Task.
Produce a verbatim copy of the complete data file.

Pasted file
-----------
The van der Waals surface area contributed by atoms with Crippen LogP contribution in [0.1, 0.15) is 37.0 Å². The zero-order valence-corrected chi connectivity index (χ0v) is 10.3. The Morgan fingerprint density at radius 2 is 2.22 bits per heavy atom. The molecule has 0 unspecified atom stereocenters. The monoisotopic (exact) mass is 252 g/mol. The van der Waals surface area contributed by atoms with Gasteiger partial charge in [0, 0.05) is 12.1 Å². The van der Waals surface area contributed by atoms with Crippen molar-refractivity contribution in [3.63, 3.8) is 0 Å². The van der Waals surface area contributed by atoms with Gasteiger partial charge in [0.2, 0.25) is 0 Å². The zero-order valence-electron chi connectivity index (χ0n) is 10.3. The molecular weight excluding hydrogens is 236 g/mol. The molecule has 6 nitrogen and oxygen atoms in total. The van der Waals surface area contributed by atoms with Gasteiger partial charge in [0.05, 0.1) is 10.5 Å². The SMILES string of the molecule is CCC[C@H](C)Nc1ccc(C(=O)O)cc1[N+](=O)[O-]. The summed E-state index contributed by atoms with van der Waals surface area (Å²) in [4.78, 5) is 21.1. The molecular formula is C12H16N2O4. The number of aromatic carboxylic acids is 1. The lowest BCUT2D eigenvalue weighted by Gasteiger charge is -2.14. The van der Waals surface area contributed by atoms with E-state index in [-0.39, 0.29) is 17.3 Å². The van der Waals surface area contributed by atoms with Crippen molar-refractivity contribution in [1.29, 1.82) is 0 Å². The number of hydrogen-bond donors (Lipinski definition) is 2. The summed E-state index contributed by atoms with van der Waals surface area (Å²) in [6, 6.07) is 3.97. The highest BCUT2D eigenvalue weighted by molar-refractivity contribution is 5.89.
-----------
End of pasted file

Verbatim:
The van der Waals surface area contributed by atoms with Crippen LogP contribution in [0.1, 0.15) is 37.0 Å². The zero-order valence-corrected chi connectivity index (χ0v) is 10.3. The Morgan fingerprint density at radius 2 is 2.22 bits per heavy atom. The molecule has 0 unspecified atom stereocenters. The monoisotopic (exact) mass is 252 g/mol. The van der Waals surface area contributed by atoms with Gasteiger partial charge in [0, 0.05) is 12.1 Å². The van der Waals surface area contributed by atoms with Crippen molar-refractivity contribution in [3.63, 3.8) is 0 Å². The van der Waals surface area contributed by atoms with Gasteiger partial charge in [0.2, 0.25) is 0 Å². The zero-order valence-electron chi connectivity index (χ0n) is 10.3. The molecular weight excluding hydrogens is 236 g/mol. The molecule has 6 nitrogen and oxygen atoms in total. The van der Waals surface area contributed by atoms with Gasteiger partial charge in [0.05, 0.1) is 10.5 Å². The SMILES string of the molecule is CCC[C@H](C)Nc1ccc(C(=O)O)cc1[N+](=O)[O-]. The summed E-state index contributed by atoms with van der Waals surface area (Å²) in [4.78, 5) is 21.1. The molecular formula is C12H16N2O4. The number of aromatic carboxylic acids is 1. The lowest BCUT2D eigenvalue weighted by Gasteiger charge is -2.14. The van der Waals surface area contributed by atoms with E-state index in [-0.39, 0.29) is 17.3 Å². The van der Waals surface area contributed by atoms with Crippen molar-refractivity contribution in [1.29, 1.82) is 0 Å². The number of hydrogen-bond donors (Lipinski definition) is 2. The summed E-state index contributed by atoms with van der Waals surface area (Å²) in [6, 6.07) is 3.97. The highest BCUT2D eigenvalue weighted by molar-refractivity contribution is 5.89.